SC seeks to expand benefits for police officers using deadly force

Law enforcement officers who suffer post-traumatic stress or other forms of mental illness because of using deadly force in the line of duty would have an easier time claiming comp benefits under a bill passed in January by the South Carolina House of Representatives.

Under current law, mental injuries suffered in the course of employment unaccompanied by physical injury are not covered unless the claimant establishes the employment conditions causing mental problems were "extraordinary and unusual in comparison to the normal conditions of the particular employment." The recently passed House bill exempts law enforcement personnel from this subsection if the officer's mental illness is due to using deadly force.

The legislation is being pushed by State Rep. Tommy Pope, R-York. In remarks quoted by The State newspaper, he exhorted his colleagues to do something useful for law enforcement. "Quit giving them awards and quit waving at them in the (legislature's balcony), and do some small thing to help them," he said.

Although the bill passed the House by a vote of 80-32 it faces an uncertain future in the Senate. Critics fear exempting law enforcement could open the door for other first responders. There is concern also seemingly benign terms in the proposed bill, such as "direct involvement in" or "subjection to" or "deadly force," are open to varying interpretations.

Would fatalities ensuing from police pursuits fall under the definition of deadly force? If several officers respond to an incident that involves use of deadly force, were all of them subjected to deadly force?

The push to expand comp benefits for law enforcement is a direct result of the Bentley case, in which Brandon Bentley, a deputy sheriff with Spartanburg County, claimed he developed post-traumatic stress disorder and severe depression after he shot and killed a suspect who attempted to assault him. Based on his psychological symptoms, his psychiatrist and psychologist determined he was unable to work and Bentley filed for workers' compensation.

The Single Commissioner hearing his case denied comp benefits on grounds the incident that traumatized Bentley was not unusual or extraordinary for a deputy sheriff. Bentley appealed to the commission's appellate panel, which agreed with the original decision. He then filed an appeal with the state Supreme Court.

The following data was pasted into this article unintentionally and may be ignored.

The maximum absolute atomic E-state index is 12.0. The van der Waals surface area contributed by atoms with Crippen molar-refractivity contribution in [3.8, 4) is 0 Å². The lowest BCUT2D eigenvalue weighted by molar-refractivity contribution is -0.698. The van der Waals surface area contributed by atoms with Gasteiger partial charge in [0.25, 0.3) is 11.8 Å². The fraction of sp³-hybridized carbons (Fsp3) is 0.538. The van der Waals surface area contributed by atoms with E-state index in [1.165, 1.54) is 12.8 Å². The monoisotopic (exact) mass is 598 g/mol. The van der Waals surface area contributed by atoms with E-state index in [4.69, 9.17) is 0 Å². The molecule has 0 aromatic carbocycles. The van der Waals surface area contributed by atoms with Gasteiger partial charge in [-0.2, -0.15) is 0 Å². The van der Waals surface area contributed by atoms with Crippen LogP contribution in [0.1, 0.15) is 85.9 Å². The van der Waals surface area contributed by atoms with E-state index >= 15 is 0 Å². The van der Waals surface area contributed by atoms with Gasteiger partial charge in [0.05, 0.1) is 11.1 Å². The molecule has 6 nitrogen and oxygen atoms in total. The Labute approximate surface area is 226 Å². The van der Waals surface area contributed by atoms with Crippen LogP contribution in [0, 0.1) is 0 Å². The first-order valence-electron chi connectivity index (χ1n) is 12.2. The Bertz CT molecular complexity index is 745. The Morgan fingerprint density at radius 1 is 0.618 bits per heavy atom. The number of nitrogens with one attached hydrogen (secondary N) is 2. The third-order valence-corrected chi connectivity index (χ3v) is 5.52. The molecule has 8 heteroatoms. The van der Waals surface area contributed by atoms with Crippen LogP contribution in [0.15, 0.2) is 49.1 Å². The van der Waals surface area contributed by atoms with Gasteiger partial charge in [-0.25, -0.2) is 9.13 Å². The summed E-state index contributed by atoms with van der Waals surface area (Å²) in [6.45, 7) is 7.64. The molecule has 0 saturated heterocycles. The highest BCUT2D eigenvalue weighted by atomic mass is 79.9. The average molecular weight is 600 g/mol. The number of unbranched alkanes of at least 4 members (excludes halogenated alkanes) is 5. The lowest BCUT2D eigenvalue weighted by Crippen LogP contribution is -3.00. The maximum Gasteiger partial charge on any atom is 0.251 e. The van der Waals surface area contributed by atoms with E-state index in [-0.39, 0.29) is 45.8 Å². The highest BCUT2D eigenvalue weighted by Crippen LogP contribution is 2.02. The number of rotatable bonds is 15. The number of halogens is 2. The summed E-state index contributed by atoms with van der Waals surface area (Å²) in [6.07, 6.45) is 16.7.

The Supreme Court upheld the commission's decision, noting the use of deadly force is within the normal scope and duties of a deputy sheriff. But the court took the unusual step of calling on legislators to update South Carolina's standards governing claims for mental-mental injuries.

The court said science has progressed to the point where it is easy for medical professionals to detect fraudulent claims, and hence there is little justification for the historical bias against mental-mental recoveries.



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Fewer workers test positive for drugs

The number of workers testing positive for cocaine and marijuana at work has dropped sharply since 1988, but the abuse of prescription drugs is a growing worry for employers, according to medical-testing company Quest Diagnostics Inc.

Quest examined results of more than 125 million urine drug tests performed by its labs across the country for government and private employers between 1988 and 2012. The company's testing services identify approximately 20 commonly abused drugs, including marijuana, opiates and cocaine.

The analysis examined the annual positivity rate for employees in positions subject to certain federal safety regulations, such as truck drivers, train operators, airline and nuclear power plant workers, and those working for private companies.

Key findings from the analysis:

  • • The positivity rate for the combined U.S. workforce declined 74%, from 13.6% in 1988 to 3.5% in 2012.
  • • The positivity rate for the federally-mandated safety sensitive workforce declined by 38%, from 2.6% in 1992 to 1.6% in 2012.
  • • The positivity rate for the U.S. general workforce declined by 60%, from 10.3% in 1992 to 4.1% in 2012.

But more workers are testing positive for prescription drugs. Specifically:

  • • Positivity rates for amphetamines, including amphetamine and methamphetamine, has nearly tripled (196% higher) in the combined U.S. workforce and, in 2012, were at the highest level since 1997. The positivity rate for amphetamine itself, including prescription medications such as AdderallŽ, has more than doubled in the last 10 years.
  • • Positivity rates for prescription opiates, which include the drugs hydrocodone, hydromorphone, oxycodone and oxymorphone, have also increased steadily over the last decade - more than doubling for hydrocodone and hydromorphone and up 71% for oxycodone - reflective of national prescribing trends.

The Wall Street Journal noted independent studies suggest that 65% to 80% of positive tests for amphetamine and opiate use ultimately are disregarded because the user has a valid prescription. But officials say the growing problem of painkiller addiction means employers need to be more alert to the possibility these drugs are being abused.

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